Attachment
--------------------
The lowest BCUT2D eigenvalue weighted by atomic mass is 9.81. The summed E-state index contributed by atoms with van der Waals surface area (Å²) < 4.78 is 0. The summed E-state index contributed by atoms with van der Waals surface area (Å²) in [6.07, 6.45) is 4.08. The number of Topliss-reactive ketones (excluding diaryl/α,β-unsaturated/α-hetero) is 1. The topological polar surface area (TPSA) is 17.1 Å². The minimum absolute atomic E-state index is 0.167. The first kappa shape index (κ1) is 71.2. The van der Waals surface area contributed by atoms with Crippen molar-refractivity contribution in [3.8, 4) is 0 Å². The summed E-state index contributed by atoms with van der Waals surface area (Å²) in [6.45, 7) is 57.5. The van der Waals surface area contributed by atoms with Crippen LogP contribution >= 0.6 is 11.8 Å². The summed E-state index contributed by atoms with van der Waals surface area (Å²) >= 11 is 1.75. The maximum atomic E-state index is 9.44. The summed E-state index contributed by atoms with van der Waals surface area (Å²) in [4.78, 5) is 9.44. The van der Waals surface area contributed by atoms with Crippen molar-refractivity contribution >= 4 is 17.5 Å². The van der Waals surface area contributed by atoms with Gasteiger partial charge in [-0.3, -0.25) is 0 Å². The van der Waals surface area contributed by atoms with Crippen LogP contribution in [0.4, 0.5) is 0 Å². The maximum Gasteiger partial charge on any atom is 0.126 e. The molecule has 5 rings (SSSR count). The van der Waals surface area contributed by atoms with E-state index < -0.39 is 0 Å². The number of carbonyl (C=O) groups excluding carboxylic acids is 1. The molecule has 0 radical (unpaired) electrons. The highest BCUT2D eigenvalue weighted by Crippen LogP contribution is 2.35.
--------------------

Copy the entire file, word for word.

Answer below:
The lowest BCUT2D eigenvalue weighted by atomic mass is 9.81. The summed E-state index contributed by atoms with van der Waals surface area (Å²) < 4.78 is 0. The summed E-state index contributed by atoms with van der Waals surface area (Å²) in [6.07, 6.45) is 4.08. The number of Topliss-reactive ketones (excluding diaryl/α,β-unsaturated/α-hetero) is 1. The topological polar surface area (TPSA) is 17.1 Å². The minimum absolute atomic E-state index is 0.167. The first kappa shape index (κ1) is 71.2. The van der Waals surface area contributed by atoms with Crippen molar-refractivity contribution in [3.8, 4) is 0 Å². The summed E-state index contributed by atoms with van der Waals surface area (Å²) in [6.45, 7) is 57.5. The van der Waals surface area contributed by atoms with Crippen LogP contribution >= 0.6 is 11.8 Å². The summed E-state index contributed by atoms with van der Waals surface area (Å²) >= 11 is 1.75. The maximum atomic E-state index is 9.44. The summed E-state index contributed by atoms with van der Waals surface area (Å²) in [4.78, 5) is 9.44. The van der Waals surface area contributed by atoms with Crippen molar-refractivity contribution >= 4 is 17.5 Å². The van der Waals surface area contributed by atoms with Gasteiger partial charge in [-0.3, -0.25) is 0 Å². The van der Waals surface area contributed by atoms with Crippen LogP contribution in [0.4, 0.5) is 0 Å². The maximum Gasteiger partial charge on any atom is 0.126 e. The molecule has 5 rings (SSSR count). The van der Waals surface area contributed by atoms with E-state index < -0.39 is 0 Å². The number of carbonyl (C=O) groups excluding carboxylic acids is 1. The molecule has 0 radical (unpaired) electrons. The highest BCUT2D eigenvalue weighted by Crippen LogP contribution is 2.35.